Mark Carrel - stock.adobe.com
The US House Judiciary antitrust subcommittee sent requests for information letters to four of the biggest technology companies in the world in September 2019, out of concern at the fact a handful of companies hold a huge share of the digital market – perhaps more than is deemed healthy.
The CEOs of Amazon, Apple, Alphabet and Facebook were the recipients of these letters, which contained a number of detailed questions about how they do business. The deadline for the companies to submit their responses has now passed, and the committee is in the process of reviewing their submissions.
For Amazon in particular, this investigation could have a huge impact on its business. The committee not only questioned Amazon around its e-commerce presence, but also about its crown jewel, Amazon Web Services (AWS), which accounts for 52% of its entire operating income.
There were numerous questions around AWS, but there were several which stood out in particular, with the committee requesting all communications to or from relevant executives relating to:
- Amazon’s policy regarding the types of commercial or proprietary data – including but not limited to data about individual consumers – that Amazon requires that any business partners share with Amazon, including but not limited to business partners in the digital assistant market, such as skills developers and smart device producers.
- Spreadsheets, charts, documents or discussions tracking data on AWS business customers, including but not limited to the usage patterns of AWS business customers.
- Use of AWS data by non-AWS teams or divisions.
- Whether Amazon has implemented or should implement policies and procedures governing how Amazon’s non-AWS products, services and business units can use data generated by AWS on AWS business customers, or policies and procedures on any other cross-division use of data.
Jonathan Osborne, an attorney from Globalaw’s Florida firm Gunster, says the information being sought suggests the US Congress and regulators are trying to understand two key things about how Amazon is run.
“The first is whether Amazon is using AWS and its relationships with its business customers to create an unfair advantage, both in the web services space but also in the other businesses that Amazon has,” he says.
“The second question is whether the current antitrust laws in the US adequately provide oversight and regulation for companies like Amazon in the web space.”
Stacy Mitchell, co-director at the Institute for Local Self-Reliance, a not-for-profit that challenges concentrated economic and political power, says there are two main concerns around Amazon’s access to competitors’ data stored on AWS.
The first is whether AWS uses information it has on companies such as Netflix, which rely on AWS to host their data and manage their activity in the cloud for Amazon Prime, or information from its retail platform to use for its e-commerce operation.
Incidentally, the company faced similar scrutiny on these matters in the UK earlier this year, when its UK director of public policy, Lesley Smith, fielded questions from the House of Lords Communications Committee pertaining to its hold on the cloud and e-commerce markets.
On this front, Marks & Spencer is known to have moved from AWS to its own proprietary infrastructure because it feared Amazon would use its information to secure a competitive advantage of some kind.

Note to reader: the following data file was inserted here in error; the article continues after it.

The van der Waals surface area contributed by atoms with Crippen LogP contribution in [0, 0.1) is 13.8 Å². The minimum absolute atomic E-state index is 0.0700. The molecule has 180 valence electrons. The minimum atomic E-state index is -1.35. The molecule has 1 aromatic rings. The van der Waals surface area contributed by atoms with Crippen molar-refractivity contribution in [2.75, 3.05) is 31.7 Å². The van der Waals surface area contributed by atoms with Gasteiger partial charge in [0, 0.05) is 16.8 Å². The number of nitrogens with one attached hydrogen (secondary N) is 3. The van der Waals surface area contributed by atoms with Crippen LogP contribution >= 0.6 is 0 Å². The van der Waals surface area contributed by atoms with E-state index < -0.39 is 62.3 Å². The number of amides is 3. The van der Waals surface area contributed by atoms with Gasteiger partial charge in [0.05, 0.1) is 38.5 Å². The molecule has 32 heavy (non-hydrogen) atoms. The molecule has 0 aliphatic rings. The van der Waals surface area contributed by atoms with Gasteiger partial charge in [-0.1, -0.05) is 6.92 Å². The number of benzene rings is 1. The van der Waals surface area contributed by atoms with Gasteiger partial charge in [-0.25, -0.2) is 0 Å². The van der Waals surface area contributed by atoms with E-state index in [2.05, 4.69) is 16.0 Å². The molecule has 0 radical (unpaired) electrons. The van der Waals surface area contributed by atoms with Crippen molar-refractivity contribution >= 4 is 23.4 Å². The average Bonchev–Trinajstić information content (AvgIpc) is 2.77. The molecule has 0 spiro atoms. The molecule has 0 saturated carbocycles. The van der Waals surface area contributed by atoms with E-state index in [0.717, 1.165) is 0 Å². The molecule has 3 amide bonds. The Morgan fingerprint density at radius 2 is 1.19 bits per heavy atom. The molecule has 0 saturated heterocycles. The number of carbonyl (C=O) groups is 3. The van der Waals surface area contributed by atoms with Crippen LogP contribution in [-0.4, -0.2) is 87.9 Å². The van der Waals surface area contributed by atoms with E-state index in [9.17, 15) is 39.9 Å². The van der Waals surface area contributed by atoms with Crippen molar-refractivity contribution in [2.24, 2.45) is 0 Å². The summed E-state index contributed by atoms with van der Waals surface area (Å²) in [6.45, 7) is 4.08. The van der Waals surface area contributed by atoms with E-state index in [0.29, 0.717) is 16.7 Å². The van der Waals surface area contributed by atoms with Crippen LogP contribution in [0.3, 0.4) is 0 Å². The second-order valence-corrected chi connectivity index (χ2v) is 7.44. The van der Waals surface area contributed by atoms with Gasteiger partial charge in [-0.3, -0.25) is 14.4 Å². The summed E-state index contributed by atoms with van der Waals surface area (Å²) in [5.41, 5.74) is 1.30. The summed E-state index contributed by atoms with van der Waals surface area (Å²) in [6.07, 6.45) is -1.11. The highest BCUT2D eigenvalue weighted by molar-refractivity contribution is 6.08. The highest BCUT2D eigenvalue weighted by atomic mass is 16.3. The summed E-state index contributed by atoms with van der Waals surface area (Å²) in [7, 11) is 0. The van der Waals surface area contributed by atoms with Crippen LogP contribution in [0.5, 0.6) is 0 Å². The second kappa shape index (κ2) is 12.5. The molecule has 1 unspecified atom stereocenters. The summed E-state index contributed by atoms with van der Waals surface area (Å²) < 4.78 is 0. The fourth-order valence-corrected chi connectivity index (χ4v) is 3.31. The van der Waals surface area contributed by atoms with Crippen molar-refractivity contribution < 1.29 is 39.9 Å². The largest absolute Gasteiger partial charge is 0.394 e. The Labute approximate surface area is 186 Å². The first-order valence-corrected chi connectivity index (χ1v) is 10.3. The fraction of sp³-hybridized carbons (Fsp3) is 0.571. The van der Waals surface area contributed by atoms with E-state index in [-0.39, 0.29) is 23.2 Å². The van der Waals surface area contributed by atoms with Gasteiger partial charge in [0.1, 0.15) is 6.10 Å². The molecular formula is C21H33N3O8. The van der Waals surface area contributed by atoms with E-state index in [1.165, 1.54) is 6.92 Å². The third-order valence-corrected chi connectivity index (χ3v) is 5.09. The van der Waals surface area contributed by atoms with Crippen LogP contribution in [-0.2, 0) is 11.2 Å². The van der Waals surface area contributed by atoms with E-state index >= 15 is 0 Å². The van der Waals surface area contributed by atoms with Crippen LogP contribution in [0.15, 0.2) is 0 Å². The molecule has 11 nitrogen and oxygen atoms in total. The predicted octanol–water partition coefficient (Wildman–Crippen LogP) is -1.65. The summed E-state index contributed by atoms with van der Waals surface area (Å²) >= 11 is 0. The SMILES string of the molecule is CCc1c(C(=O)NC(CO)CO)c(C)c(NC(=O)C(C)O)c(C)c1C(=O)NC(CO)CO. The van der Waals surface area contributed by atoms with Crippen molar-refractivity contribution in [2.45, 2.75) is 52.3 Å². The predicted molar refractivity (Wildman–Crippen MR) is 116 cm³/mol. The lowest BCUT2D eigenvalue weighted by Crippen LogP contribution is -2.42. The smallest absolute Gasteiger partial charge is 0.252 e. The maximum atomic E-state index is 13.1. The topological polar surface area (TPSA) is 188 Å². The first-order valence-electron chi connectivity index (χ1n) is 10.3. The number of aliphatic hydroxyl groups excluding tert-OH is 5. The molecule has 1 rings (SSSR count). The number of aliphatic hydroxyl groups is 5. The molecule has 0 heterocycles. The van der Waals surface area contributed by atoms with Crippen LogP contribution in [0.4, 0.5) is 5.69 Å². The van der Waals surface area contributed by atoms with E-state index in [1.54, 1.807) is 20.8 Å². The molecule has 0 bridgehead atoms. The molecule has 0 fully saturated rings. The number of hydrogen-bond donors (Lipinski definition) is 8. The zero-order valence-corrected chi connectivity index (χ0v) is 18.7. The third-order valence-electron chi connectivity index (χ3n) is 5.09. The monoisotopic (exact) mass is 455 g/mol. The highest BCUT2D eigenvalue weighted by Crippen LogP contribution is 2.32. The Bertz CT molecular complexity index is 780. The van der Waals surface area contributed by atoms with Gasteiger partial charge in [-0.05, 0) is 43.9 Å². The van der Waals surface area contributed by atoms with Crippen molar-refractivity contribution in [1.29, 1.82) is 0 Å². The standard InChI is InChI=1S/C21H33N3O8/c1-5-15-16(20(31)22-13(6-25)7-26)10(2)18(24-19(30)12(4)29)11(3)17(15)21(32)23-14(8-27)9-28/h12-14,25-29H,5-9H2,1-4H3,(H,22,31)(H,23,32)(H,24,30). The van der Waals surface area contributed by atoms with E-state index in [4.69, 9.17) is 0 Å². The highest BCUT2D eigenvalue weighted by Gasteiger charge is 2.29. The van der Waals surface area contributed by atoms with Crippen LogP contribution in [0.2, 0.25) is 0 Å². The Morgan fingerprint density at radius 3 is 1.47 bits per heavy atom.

“As far as I know, there’s been no indication that [Amazon has] done anything with regards to those kinds of customers, but where there is more evidence and concern is around third-party applications which are resting on AWS infrastructure,” says Mitchell.
“The question is, is Amazon watching those companies, seeing which applications are popular, and then making knock-off versions itself? And then, as it is fully integrated with AWS, customers are more likely to choose them, and therefore its version has a degree of preferential placement and is therefore more likely to be used by customers.”
Levelling the playing field
For many of AWS’s rivals, there is no question that this is what it is doing.
“How do you suppose Amazon decides which cloud products to develop next? I fully expect that they look at what other vendors are selling on their platform and say ‘Gee, that one is selling really well. We should build our own version and cut those guys out. We’ll make more money’,” says David Friend, CEO and co-founder of cloud storage provider Wasabi Technologies.
Friend says if the firm is using this kind of information to gauge how well AWS-hosted applications are selling to inform its product development, it should be made accessible to all to create a level playing field.
David Friend, Wasabi Technologies
“Why shouldn’t I be able to see what’s hot on AWS as a way to guide my company’s product development when Amazon is doing exactly that? Amazon will never agree to publicly disclose this data, though, [because] who would want their applications hosted somewhere that discloses such proprietary information?” he says.
The issue for these third-party companies, many of which are startups, is that AWS has such a big hold on the infrastructure-as-a-service (IaaS) market, that if they do not put their apps on AWS, they may not be able to reach their customers.
“When Amazon owns the rails that you need to get your product to market, and they also compete directly with you on those same rails, that is a core competition problem,” says Mitchell.
"If Amazon was a small company and there were lots of cloud providers, then the playing field would be more balanced as third parties could tell AWS that if they’re not treated well they’re not going to offer their products on Amazon’s platform.”
In other words, the balance of power is very much in Amazon’s hands, forcing companies to operate on AWS.
“This means that Amazon can do whatever it wants without repercussion – and therein lies the problem of competition,” says Mitchell.